Where is the tipping point for sneakerheads to finally bash Nike like they do adidas? For the past two seasons, we have seen the Nike Basketball Big 3 all have issues of some sort with their signature shoes. LeBron James was waiting for a “redefined” Nike LeBron 11 that never came, Kobe Bryant has been a perpetual “DNP-Injured/Really Old” for three years now and we’ve seen the Nike KD 7 on Jarrett Jack’s feet more than on Kevin Durant. And when KD has played this season (he was recently shut down indefinitely), he has favored 2013′s Nike KD 6.
But the echo chamber remains silent. Sure, there’s a nagging voice here and there criticizing Nike, but it’s nothing like the sh*tstorm that adidas got when Derrick Rose tore his ACL, his MCL and his MCL again. Going after adidas has become a meme now, always getting mentioned when a prominent athlete goes down. It’s even worse and infinitely dumber when the said athlete doesn’t wear adidas and injury isn’t foot-related. Take the text of this tweet that went viral after Nike athlete Paul George broke his leg during a Team USA exhibition game last summer.
It actually made a few idiots who have never heard of “fact checking” internet famous. Despite people with common sense and familiarity with Google Image search killing that nonsense, it still creeps up every once in a while. Like say, today…
For adidas, the tipping point came when Nike’s Jason Petrie fired tweeted about Rose’s injury in 2012. The visceral nature of Rose’s injury and subsequent problems did not help matters, but slander for any brand that wasn’t Nike/Jordan has been always there percolating in the background. But when it got the co-sign from somebody at Nike, it was the justification that the fans/stans needed. Soon thereafter you had people who didn’t like adidas in the first place with ammunition for their hate and bloggers who desperately need attention and clicks putting up hot takes about the three stripes. All in all, not a good look for adidas – who have their own self-made blunders – and if you don’t think this has had a role in their stumbling out of the #2 spot among sportswear brands in the U.S., then you underestimate the power of social media and the sneakerhead echo chamber.
If this feels like a yearly column that I have to write, you’re not wrong. I have never had a problem with brand loyalty or exclusivity. The issue has always been when people take their fandom to the next level and trash others who might have a different opinion or preference from their own. Now that a Nike guy is down, the same voices that were loud and proud are now ghost. When a prominent athlete goes down, we can either go one of two ways: calm down blame nobody until we have real evidence that the shoe was what caused the injury, or go hard on every brand. Personally, I prefer that former, but at least with the latter it’s equal opportunity trash talk, which is sad that it’s a preferable option in this day and age.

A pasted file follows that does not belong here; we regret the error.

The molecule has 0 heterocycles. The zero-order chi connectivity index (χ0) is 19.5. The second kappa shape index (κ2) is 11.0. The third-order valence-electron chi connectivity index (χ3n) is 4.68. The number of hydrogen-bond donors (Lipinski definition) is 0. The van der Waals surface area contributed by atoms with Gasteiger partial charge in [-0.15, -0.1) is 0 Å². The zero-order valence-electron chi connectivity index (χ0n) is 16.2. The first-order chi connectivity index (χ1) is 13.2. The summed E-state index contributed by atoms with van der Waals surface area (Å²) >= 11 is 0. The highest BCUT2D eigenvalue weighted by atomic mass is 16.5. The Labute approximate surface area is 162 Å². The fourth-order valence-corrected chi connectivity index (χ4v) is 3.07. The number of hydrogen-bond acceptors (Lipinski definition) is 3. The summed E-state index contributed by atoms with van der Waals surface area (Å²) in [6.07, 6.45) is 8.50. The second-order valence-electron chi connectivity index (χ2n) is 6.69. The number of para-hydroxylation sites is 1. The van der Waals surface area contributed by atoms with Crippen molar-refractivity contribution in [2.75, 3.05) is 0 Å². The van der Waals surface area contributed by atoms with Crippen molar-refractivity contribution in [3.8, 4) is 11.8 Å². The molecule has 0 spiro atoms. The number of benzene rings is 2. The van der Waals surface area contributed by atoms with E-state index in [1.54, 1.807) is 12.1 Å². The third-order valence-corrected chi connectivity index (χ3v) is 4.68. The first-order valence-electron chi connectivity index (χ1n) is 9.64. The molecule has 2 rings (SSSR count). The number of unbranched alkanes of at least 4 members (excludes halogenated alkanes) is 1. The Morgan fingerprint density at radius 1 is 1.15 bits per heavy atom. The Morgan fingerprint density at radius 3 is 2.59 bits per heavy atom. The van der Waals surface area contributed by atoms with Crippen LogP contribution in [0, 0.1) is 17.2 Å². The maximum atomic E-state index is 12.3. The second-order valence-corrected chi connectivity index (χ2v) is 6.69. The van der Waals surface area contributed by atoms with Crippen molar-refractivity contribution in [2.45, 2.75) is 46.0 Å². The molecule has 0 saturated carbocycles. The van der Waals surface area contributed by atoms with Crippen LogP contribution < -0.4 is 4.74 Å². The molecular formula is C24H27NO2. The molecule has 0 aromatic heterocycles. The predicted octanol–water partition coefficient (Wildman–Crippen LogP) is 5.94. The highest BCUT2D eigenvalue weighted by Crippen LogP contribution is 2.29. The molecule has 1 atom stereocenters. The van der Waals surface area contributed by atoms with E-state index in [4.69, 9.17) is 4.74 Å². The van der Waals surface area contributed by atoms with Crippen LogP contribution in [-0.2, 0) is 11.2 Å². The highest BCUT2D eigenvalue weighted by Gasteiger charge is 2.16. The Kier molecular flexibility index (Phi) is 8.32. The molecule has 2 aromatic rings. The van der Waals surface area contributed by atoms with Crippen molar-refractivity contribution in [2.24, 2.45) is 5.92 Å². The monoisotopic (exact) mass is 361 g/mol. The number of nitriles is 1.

Maybe if a prominent adidas figure were to tweet about KD’s injury, things would be different. Hmm…
Nah, let’s not go there and make things worse. Sneaker Twitter has already left enough of a scorched earth as it is.
(Yes, asking Sneaker Twitter to calm down is like asking them to not lose their minds over some crappy retros but I’m a genuinely optimistic person, despite what Jazzy says…)
Addendum: Whenever you get into an argument online about adidas and they list people who have gotten hurt wearing the brand, feel free to copy and paste this equally ridiculous list of athletes of have gotten hurt wearing Nike. You’re welcome…
Kevin Durant = Nike
Kobe Bryant = Nike
Paul George = Nike
Rajon Rondo = Nike
Blake Griffin = Nike
Ricky Rubio = Tore ACL In Nikes
Stephen Curry = Constant Ankle Issues In Nikes
Wesley Matthews = Nike (Ironically, in Kobe 9 Elites)
Danny Granger = Nike
Amar’e Stoudemire = Nike
J.R. Smith = Nike
Bradley Beal = Nike
Carmelo Anthony = Jordan
Jabari Parker = Jordan
Michael Jordan = Nike (Beware: Not Safe For Work/Hypebeast Image)
Penny Hardaway = Nike
Brandon Roy = Nike
Greg Oden = Nike
Andrew Bynum = Nike
The post Commentary: Kevin Durant’s Foot Injury And The Deafening Sneakerhead Silence appeared first on KicksOnFire.com.
Kevin Durant’s signature line has grown so much through the years that it’s crazy to think it started out as an afterthought that was years behind what Kobe Bryant and LeBron James were putting out. But things have been looking up for KD – in one year his sales jumped form $35 million to around $175 million, and with him being a Nike athlete for the next decade, there’s no stopping him now. Although this year may be a little rocky for Easy Money Sniper, but even with his return from injury and teams lackluster performance, his latest silhouette, the KD 7 is still killing the market. With this line of sneakers, many of his colorways have a deeper meaning to the multi-year scoring champ, and for that reason Nike repeats them on following silhouettes. It is always interesting to see what Nike and KD’s designer Leo Chang see when they bring an old colorway to a new iteration that are exclusive to KD. So here are the 10 Essential Colorways Of A Kevin Durant Signature Shoe. Keep in mind we didn’t include standards that Kobe and LeBron get like the “Christmas” or “All-Star” or “Black History Month”. These are all KD, all the time.
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